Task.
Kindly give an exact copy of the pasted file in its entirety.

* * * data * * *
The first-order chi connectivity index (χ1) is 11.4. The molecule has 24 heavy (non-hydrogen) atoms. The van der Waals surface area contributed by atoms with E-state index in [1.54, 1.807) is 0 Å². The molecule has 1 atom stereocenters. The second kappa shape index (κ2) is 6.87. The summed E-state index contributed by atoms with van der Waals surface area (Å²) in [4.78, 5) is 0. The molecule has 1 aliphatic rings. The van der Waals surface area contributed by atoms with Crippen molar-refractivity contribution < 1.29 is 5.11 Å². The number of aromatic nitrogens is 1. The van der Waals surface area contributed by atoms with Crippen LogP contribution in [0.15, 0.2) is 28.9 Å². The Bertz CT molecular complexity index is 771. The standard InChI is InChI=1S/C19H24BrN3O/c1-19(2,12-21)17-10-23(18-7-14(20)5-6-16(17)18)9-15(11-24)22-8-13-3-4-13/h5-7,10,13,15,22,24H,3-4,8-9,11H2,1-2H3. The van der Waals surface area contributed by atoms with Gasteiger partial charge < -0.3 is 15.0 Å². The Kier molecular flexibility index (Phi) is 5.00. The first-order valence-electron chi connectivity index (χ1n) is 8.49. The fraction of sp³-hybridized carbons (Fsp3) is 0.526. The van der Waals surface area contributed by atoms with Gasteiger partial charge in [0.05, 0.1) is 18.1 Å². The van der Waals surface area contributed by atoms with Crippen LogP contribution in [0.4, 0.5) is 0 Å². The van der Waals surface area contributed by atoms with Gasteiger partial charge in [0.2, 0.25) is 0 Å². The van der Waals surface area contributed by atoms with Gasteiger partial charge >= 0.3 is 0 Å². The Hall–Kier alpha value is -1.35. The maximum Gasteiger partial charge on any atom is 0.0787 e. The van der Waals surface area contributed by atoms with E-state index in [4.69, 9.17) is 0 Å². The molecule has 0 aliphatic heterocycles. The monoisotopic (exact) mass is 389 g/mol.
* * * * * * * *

The first-order chi connectivity index (χ1) is 11.4. The molecule has 24 heavy (non-hydrogen) atoms. The van der Waals surface area contributed by atoms with E-state index in [1.54, 1.807) is 0 Å². The molecule has 1 atom stereocenters. The second kappa shape index (κ2) is 6.87. The summed E-state index contributed by atoms with van der Waals surface area (Å²) in [4.78, 5) is 0. The molecule has 1 aliphatic rings. The van der Waals surface area contributed by atoms with Crippen molar-refractivity contribution < 1.29 is 5.11 Å². The number of aromatic nitrogens is 1. The van der Waals surface area contributed by atoms with Crippen LogP contribution in [0.15, 0.2) is 28.9 Å². The Bertz CT molecular complexity index is 771. The standard InChI is InChI=1S/C19H24BrN3O/c1-19(2,12-21)17-10-23(18-7-14(20)5-6-16(17)18)9-15(11-24)22-8-13-3-4-13/h5-7,10,13,15,22,24H,3-4,8-9,11H2,1-2H3. The van der Waals surface area contributed by atoms with Gasteiger partial charge < -0.3 is 15.0 Å². The Kier molecular flexibility index (Phi) is 5.00. The first-order valence-electron chi connectivity index (χ1n) is 8.49. The fraction of sp³-hybridized carbons (Fsp3) is 0.526. The van der Waals surface area contributed by atoms with Gasteiger partial charge in [0.05, 0.1) is 18.1 Å². The van der Waals surface area contributed by atoms with Crippen LogP contribution in [0.4, 0.5) is 0 Å². The van der Waals surface area contributed by atoms with Gasteiger partial charge in [0.2, 0.25) is 0 Å². The van der Waals surface area contributed by atoms with Gasteiger partial charge >= 0.3 is 0 Å². The Hall–Kier alpha value is -1.35. The maximum Gasteiger partial charge on any atom is 0.0787 e. The van der Waals surface area contributed by atoms with E-state index in [4.69, 9.17) is 0 Å². The molecule has 0 aliphatic heterocycles. The monoisotopic (exact) mass is 389 g/mol.